By Anne Isman
Walking into school on Monday, two classmates approached me wearing identical outfits. Confused, I asked why they were dressed exactly alike, to which they responded, “Oh, it’s Twin Day!” Like me, most students seemed to have forgotten; these two girls were the only pair in all of my classes that day who were participating in Monday’s theme.
Whether you realized it or not, Spirit Week at Beacon has already passed. Four themed days with themes determined by the Beacon Student Government – Twin Day, Tourist Day, Pajama Day, and Sprit Day – took place the week of Halloween, the day that garners the greatest amount of enthusiasm. However, student involvement in Spirit Week felt strikingly low this year, especially considering that the current freshman class is nearly five hundred students. With minimal dressing-up outside of the more popular Halloween and Pajama Day looks, and an overall lack of awareness as to what the themes actually were each day for both students and teachers, I wondered if Beacon students lacked some school pride.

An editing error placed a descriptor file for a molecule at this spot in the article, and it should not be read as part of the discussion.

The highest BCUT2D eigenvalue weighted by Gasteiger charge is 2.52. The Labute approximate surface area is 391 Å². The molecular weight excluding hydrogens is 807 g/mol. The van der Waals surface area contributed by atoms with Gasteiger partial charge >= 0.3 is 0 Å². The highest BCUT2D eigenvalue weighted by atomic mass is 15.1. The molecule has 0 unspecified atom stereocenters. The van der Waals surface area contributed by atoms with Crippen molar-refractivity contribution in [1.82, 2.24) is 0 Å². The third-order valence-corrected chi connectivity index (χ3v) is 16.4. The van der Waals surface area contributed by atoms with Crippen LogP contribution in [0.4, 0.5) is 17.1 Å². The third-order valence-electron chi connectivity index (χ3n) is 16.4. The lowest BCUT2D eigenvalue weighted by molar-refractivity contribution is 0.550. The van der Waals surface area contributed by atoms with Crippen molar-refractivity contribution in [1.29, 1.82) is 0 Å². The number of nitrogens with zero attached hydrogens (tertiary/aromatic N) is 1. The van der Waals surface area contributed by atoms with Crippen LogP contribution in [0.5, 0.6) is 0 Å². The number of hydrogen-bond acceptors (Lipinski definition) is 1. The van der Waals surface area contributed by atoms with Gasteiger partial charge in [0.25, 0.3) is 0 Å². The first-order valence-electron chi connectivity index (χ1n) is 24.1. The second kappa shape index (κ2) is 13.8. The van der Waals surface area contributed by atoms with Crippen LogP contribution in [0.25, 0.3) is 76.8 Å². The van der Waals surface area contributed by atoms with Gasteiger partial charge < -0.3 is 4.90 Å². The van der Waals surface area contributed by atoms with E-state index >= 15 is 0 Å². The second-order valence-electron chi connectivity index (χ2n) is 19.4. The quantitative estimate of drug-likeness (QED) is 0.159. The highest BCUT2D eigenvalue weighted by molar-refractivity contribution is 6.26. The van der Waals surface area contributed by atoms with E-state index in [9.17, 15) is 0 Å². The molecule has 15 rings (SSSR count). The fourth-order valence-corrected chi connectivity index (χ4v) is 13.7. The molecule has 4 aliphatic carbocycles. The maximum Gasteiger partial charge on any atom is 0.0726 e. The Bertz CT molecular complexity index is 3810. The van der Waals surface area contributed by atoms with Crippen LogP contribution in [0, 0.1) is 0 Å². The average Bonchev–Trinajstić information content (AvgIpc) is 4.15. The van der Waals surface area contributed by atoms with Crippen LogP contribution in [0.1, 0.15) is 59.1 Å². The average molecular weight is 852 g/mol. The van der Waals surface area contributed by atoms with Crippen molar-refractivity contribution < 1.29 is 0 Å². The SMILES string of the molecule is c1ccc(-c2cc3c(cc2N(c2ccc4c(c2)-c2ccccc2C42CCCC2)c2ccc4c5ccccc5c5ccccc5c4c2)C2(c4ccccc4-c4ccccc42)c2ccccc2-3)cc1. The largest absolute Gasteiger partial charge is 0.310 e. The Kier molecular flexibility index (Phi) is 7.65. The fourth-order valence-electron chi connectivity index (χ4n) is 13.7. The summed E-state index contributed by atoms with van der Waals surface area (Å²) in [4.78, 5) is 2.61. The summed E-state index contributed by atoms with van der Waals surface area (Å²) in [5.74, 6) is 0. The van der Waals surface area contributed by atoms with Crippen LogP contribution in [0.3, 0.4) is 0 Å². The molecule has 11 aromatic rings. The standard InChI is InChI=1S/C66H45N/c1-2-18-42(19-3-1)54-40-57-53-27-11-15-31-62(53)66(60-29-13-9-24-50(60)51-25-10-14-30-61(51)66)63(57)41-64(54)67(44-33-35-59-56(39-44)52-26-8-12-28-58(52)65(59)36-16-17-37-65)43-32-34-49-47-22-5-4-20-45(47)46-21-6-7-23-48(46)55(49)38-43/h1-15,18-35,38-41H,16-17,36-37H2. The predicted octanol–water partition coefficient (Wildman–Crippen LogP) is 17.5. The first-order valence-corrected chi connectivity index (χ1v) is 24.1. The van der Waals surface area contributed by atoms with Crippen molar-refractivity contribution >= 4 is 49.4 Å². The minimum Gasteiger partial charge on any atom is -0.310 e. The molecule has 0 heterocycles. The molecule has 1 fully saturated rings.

On Tourist Day, there were few students in Hawaiian T-shirts. Instead, many dressed up for Culture Day, celebrating their ethnic heritage. This was an idea many students found more engaging and even personally liberating. Perhaps, some students just didn’t want to wear tourist-themed outfits on their subway-style commute to school, lacked the time or energy to dress up in the morning, or simply weren’t aware of the day’s theme. Whatever the case may have been, it was clear that many Beacon students were not aligned with the Spirit Week plan.
Many students complained about the themes. Some said that if anyone in the student body was allowed to contribute or vote on ideas for Spirit Week, there would have likely been a greater amount of participation; it wasn’t necessarily that Beacon students were averse to demonstrating their school spirit but that students felt Spirit Week was not representative of their interests.
Hopefully, next year’s Spirit Week will provide new opportunity for engagement among the Beacon student body.